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Becoming a Family Through Adoption

By Sandra Knispel | Published 28 Nov 2011 09:05am | comments
This picture was taken a year ago when Bill Taylor and his future son, Joseph, then 13, first met.

Nationwide more than 100,000 children languish in foster care, waiting for a permanent family. November is national adoption month and MPB’s Sandra Knispel in Oxford filed this story with a happy ending.

Bill Taylor, a 32-old network administrator at a bank in Oxford always knew he wanted to adopt. But as a single man the process proved difficult. He persevered. A year ago, he was finally matched with Joseph, then 13, who had bounced through several foster homes after he and other siblings were taken into state custody when Joseph was eight. Taylor says his future son had a strange question when they first met:

“ 'Will you make me get my hair cut?' Hair is hair. No, I won’t make you get it cut. Children in the system have so little control over themselves and where they go. They can have control over their hair as far as I’m concerned.”

After a year of fostering, the adoption was finalized just over a week ago. Of course, says Taylor, the process wasn’t always smooth sailing:

“Most kids have a honeymoon period, and Joseph did, too. They are on their best behavior. They don’t want to be rejected again. But then they start testing. They may or may not realize what they are doing. They will do certain things to try to get you to kick them out. Because they’ve been rejected so often it’s a self-defense mechanism.”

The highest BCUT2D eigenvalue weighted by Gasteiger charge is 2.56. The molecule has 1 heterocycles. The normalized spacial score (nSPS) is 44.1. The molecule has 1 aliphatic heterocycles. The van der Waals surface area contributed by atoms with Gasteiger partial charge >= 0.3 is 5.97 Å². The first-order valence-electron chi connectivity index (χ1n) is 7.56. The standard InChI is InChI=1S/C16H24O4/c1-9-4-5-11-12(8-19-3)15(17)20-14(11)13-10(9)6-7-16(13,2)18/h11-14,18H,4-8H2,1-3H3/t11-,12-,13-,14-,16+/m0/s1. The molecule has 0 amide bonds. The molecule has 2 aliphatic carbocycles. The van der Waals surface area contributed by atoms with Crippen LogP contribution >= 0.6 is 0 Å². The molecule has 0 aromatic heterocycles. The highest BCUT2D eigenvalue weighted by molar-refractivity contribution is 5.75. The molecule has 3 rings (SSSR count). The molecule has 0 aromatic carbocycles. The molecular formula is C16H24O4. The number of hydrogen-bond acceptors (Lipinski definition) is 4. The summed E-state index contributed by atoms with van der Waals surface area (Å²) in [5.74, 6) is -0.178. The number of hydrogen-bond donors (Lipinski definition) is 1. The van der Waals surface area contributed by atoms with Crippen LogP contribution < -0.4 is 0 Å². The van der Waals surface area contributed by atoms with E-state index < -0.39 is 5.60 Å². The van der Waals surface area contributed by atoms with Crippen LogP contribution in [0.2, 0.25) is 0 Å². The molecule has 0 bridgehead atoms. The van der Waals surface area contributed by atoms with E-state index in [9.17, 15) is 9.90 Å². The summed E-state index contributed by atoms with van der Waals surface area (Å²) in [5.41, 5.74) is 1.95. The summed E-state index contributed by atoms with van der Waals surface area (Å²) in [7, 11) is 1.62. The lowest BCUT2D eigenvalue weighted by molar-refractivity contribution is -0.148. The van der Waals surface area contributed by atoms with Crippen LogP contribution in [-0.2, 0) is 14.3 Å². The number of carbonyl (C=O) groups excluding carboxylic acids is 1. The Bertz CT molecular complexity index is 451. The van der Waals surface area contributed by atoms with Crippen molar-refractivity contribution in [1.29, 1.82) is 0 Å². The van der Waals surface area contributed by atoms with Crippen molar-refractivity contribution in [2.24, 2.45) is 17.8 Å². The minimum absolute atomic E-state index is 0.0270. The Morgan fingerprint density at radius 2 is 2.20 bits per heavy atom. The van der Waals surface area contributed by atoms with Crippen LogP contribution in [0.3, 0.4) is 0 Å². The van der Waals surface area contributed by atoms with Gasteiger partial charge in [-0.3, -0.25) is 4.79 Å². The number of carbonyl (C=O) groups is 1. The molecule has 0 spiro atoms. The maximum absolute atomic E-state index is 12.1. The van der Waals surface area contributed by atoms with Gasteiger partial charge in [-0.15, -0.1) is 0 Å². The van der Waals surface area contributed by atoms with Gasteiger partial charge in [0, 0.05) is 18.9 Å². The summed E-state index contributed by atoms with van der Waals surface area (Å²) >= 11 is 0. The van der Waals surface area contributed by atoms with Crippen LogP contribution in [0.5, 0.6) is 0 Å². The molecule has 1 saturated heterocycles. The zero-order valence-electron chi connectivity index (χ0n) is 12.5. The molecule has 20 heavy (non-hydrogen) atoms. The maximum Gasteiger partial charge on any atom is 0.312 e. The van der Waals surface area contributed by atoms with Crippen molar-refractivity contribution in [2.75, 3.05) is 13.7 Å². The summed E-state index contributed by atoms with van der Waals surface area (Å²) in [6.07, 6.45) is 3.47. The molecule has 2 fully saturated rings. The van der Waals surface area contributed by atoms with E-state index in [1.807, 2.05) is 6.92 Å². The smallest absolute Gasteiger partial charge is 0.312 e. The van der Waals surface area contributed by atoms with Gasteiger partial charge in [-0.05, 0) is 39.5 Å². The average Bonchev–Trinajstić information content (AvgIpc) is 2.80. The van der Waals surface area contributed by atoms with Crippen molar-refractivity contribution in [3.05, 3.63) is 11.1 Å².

In Mississippi, roughly 570 children are currently in foster homes, most already in adoptive placements. But, says Margie Shelton, the director of the adoption unit at the Mississippi Department of Human Services, roughly 120 of those children are still waiting for a permanent home.

Most women when they think of adoption they are looking at infants or babies or very young children. They don’t think about adopting children who are already eight or ten years of age.”

But it’s exactly in this older age range that adoptions are much faster, reducing the difficult wait time for those yearning to become parents. Back in Oxford, Taylor is still in awe of his new official status.

“I have a son now. That is just amazing. I have a son that I love and will love no matter what he does.”

Last month, Taylor got engaged to a single mom who’ll be bringing her teenage daughter to the new family. Together they are planning on adopting more children. For more on how to adopt domestically through the U.S. Department of Health and Human Services go online to

Sandra Knispel, MPB News, Oxford.


This picture was taken a year ago when Bill Taylor and his future son, Joseph, then 13, first met.



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